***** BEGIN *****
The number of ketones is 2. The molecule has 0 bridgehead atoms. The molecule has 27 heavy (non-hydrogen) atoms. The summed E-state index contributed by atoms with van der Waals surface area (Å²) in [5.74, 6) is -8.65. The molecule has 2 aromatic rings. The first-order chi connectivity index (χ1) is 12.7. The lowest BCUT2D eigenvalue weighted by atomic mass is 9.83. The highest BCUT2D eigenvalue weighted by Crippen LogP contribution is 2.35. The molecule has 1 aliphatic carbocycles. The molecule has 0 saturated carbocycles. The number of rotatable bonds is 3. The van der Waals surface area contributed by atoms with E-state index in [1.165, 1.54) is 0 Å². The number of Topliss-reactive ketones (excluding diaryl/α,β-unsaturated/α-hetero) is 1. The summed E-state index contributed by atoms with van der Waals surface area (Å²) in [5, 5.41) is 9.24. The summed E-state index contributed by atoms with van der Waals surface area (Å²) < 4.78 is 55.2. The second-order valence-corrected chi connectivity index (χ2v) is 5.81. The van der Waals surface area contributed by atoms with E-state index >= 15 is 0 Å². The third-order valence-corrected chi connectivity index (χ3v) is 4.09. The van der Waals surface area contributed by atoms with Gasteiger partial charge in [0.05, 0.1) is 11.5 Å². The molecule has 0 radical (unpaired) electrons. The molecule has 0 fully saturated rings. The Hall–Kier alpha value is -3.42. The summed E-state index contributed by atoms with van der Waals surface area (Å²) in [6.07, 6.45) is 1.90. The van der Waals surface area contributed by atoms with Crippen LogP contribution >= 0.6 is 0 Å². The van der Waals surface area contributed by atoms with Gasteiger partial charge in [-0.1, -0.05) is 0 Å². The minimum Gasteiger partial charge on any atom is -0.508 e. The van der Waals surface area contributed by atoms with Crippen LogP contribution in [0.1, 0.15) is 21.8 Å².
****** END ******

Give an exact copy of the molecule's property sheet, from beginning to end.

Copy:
The number of ketones is 2. The molecule has 0 bridgehead atoms. The molecule has 27 heavy (non-hydrogen) atoms. The summed E-state index contributed by atoms with van der Waals surface area (Å²) in [5.74, 6) is -8.65. The molecule has 2 aromatic rings. The first-order chi connectivity index (χ1) is 12.7. The lowest BCUT2D eigenvalue weighted by atomic mass is 9.83. The highest BCUT2D eigenvalue weighted by Crippen LogP contribution is 2.35. The molecule has 1 aliphatic carbocycles. The molecule has 0 saturated carbocycles. The number of rotatable bonds is 3. The van der Waals surface area contributed by atoms with E-state index in [1.165, 1.54) is 0 Å². The number of Topliss-reactive ketones (excluding diaryl/α,β-unsaturated/α-hetero) is 1. The summed E-state index contributed by atoms with van der Waals surface area (Å²) in [5, 5.41) is 9.24. The summed E-state index contributed by atoms with van der Waals surface area (Å²) < 4.78 is 55.2. The second-order valence-corrected chi connectivity index (χ2v) is 5.81. The van der Waals surface area contributed by atoms with E-state index >= 15 is 0 Å². The third-order valence-corrected chi connectivity index (χ3v) is 4.09. The van der Waals surface area contributed by atoms with Gasteiger partial charge in [0.05, 0.1) is 11.5 Å². The molecule has 0 radical (unpaired) electrons. The molecule has 0 fully saturated rings. The Hall–Kier alpha value is -3.42. The summed E-state index contributed by atoms with van der Waals surface area (Å²) in [6.07, 6.45) is 1.90. The van der Waals surface area contributed by atoms with Crippen LogP contribution >= 0.6 is 0 Å². The van der Waals surface area contributed by atoms with Gasteiger partial charge in [-0.1, -0.05) is 0 Å². The minimum Gasteiger partial charge on any atom is -0.508 e. The van der Waals surface area contributed by atoms with Crippen LogP contribution in [0.1, 0.15) is 21.8 Å².